Dad, what are ghosts?
My daughter asked her dad this question one morning before school. When my husband replied that ghosts weren’t real, she quickly responded, “My friend says that ghosts are dead people that come back to life.” It is important to be an example to the young people in your life that are misinformed about the presence (and possible dangers) of the spirit world they dabble in.
Every year beginning around the end of September we engage in this battle. My kids’ friends love this time of year. However, this time of year fills my heart with anxiety because I realize that October 31st is more than just a fun night out. It reinforces the daily spiritual battle we as Christians and as leaders of our homes face not just once a year but on a daily basis.
Perhaps you are undecided as to how to handle this day as well. Participating may make people suspect you are dabbling with the Prince of darkness. Not participating may only reinforce the world’s stereotypes are of us: hypocritical, judgmental and superior to everyone, looking down our noses at everyone else.
Whether or not to participate in Halloween is one that many Christians wrestle with. Some refuse to allow Satan to take the glory for himself and seek to glorify God. Others avoid the events altogether, clinging close to Bible verses such as 2 Corinthians 6:14: “Do not be yoked together with unbelievers. For what do righteousness and wickedness have in common? Or what fellowship can light have with darkness?” (2 Corinthians 6:14.) Either way you choose, make sure you are at peace with yourself and with God.
The one thing you shouldn’t do is to bow to other people’s expectations on this issue. Do what you feel you are convicted to do. Some devoted Christians feel convicted to “avoid every appearance of evil,” and keep their porch lights off for fear of giving credence to a pagan holiday. Others want God to use them to His redemptive work here on earth. The one thing we can all agree on, however, is that spirit world is real, and whether people are in tune with it through God or ignoring it, people are fascinated by it. It’s in our DNA. We were wired to commune with the Spirit world. It just depends on which spirits people interact with that matters. Seeking the real Spirit on how to approach this day will not only set a good example for others, but will be another opportunity to reconnect you with a loving god who yearn to be known, even on a day where Satan is glorified.
But one day of gorging on sweets and wearing silly costumes is only a small reminder of the spiritual battle that is waging wars in our kids’ souls every day. In an age where The Walking Dead is deemed good TV viewing and new horror movies pop up every month, our children are embroiled in a war far bigger than just one night a year.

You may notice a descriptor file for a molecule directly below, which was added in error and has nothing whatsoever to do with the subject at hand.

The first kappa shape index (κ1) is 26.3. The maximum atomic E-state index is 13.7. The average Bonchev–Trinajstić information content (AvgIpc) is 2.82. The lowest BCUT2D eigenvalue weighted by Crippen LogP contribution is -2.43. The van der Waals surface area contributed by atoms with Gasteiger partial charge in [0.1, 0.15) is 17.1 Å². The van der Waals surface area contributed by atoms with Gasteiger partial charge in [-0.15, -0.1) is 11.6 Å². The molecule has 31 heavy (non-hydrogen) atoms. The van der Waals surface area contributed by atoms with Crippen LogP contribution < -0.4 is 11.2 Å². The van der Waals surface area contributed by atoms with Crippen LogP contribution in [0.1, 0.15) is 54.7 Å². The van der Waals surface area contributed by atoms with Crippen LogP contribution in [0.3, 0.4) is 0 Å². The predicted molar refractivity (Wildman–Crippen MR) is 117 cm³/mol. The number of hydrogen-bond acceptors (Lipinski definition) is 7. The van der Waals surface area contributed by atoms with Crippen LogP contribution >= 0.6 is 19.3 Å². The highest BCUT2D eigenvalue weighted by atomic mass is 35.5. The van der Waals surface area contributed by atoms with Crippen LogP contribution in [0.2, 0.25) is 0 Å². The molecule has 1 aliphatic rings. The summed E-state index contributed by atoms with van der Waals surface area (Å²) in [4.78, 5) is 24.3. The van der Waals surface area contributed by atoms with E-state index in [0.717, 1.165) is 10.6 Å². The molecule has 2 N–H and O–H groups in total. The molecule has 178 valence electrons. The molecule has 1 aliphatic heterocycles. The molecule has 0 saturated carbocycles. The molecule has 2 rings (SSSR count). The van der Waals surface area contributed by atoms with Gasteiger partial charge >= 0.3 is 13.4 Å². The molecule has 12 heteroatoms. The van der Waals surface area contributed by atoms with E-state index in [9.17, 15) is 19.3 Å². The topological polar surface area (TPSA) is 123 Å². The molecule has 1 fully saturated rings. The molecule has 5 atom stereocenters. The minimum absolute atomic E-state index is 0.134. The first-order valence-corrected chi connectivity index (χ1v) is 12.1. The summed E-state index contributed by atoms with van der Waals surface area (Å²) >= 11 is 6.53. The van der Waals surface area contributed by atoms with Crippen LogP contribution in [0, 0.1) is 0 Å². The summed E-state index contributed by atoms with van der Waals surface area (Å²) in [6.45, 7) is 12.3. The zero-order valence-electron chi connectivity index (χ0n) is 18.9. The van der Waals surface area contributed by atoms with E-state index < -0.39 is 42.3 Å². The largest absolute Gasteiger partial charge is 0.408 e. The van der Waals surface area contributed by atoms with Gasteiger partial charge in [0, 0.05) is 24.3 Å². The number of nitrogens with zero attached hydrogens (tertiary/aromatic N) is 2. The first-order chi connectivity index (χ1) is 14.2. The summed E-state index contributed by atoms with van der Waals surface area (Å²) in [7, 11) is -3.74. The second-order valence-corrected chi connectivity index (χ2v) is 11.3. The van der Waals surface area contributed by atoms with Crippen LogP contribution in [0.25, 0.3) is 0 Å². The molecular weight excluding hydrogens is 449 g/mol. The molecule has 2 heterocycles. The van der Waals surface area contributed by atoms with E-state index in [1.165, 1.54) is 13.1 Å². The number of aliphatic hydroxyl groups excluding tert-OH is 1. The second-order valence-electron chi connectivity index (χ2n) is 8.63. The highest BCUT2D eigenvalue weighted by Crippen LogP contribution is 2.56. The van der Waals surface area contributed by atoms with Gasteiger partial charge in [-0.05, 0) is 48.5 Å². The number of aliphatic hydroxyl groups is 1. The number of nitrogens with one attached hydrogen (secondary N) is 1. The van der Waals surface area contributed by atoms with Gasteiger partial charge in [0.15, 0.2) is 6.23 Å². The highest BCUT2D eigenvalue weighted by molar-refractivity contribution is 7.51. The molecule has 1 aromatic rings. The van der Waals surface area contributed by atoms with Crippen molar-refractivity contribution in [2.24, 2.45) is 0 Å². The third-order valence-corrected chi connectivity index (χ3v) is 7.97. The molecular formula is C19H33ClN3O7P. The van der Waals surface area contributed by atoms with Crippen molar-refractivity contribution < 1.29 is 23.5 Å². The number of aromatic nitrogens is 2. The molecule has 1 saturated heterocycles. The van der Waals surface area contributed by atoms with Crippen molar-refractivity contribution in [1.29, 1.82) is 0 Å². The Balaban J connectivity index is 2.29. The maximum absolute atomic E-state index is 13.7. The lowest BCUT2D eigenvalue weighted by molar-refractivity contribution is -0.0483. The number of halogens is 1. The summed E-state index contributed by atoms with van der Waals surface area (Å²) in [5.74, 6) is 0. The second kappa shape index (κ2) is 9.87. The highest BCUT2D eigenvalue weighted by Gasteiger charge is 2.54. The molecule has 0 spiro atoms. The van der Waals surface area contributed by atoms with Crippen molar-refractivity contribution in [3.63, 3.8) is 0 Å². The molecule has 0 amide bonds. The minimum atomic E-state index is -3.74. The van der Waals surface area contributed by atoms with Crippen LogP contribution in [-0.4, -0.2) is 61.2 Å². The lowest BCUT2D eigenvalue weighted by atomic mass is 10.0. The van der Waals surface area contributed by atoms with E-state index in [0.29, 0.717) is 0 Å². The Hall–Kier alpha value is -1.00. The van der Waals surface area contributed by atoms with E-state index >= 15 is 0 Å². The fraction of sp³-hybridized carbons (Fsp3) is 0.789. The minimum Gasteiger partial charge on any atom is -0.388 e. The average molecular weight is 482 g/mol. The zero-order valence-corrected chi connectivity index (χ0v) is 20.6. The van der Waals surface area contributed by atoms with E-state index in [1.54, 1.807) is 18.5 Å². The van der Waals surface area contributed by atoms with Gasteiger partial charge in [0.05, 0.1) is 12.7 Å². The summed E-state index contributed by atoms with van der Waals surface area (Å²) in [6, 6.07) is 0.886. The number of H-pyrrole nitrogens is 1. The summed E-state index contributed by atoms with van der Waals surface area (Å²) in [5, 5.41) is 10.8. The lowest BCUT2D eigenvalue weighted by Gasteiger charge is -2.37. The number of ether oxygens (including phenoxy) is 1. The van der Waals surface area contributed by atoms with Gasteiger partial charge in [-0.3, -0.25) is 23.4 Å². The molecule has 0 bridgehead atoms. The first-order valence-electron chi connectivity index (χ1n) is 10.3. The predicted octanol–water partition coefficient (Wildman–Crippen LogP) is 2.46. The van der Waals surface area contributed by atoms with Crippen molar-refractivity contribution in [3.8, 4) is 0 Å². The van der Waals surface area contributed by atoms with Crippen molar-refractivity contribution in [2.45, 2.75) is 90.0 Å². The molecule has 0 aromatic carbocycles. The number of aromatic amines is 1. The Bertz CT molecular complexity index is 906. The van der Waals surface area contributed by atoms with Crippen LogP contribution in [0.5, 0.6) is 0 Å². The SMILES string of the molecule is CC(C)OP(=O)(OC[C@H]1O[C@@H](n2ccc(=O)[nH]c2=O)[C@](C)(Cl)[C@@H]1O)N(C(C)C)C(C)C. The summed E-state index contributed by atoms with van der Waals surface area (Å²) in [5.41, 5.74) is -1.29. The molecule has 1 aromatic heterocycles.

If you are torn between avoiding it altogether and seizing the opportunity to reach the non-believers, here are three things you can do to survive the October 31st festivities:
Know the Word- knowing what the bible has to say about the paranormal can help educate your children on what’s right and wrong about the dark side. Deuteronomy 18:10-11, Luke 24:39 and Romans 8:38 are great places to start.
Reach the lost- if you do go out trick or treating, be intentional about meeting some neighbors along the way. As you wait for your children to ring the neighbor’s bell, strike up a conversation. We met some new neighbors a few years ago when we bought our first house. Because of that meeting, my husband officiated their wedding ceremony and we have been friends ever since. You never know what God wants to do when you embark on a journey into the mission field that lies right outside your doorstep.
Redeem it, don’t avoid it- You don’t have to slam a bible over someone’s head to impact someone’s life. If you give out candy, wrap a piece of paper to it with a bible verse. “Taste and see that the Lord is good” (Psalm 34:8) is a great verse, as well as Proverbs 16:24 and Psalm 119:103. Also, let the neighbor kids know, if they ever feel unsafe at any point in the night (other kids harassing them, they get lost, etc.) designate your house as the “safe house.” Reassure the kids that they can come to your house and stay there until you can contact their parents.
Whatever you choose to do when October 31st rolls around, make sure you put Christ at the center of it. It is possible that even on Halloween, Christ’s name can be glorified. What the enemy intends for evil, you can turn into something good.
Michelle S. Lazurek is a multi-award winning author, speaker, pastors’ wife and mother. She loves helping people reach their potential and writes for various websites such as Christianity Today’s Gifted for Leadership and The Christian Communicator. Her newest book An Invitation To The Table helps people incorporate hospitality into their everyday lives. To learn more about Michelle, visit her website and follow her on Twitter at @mslazurek or onFacebook.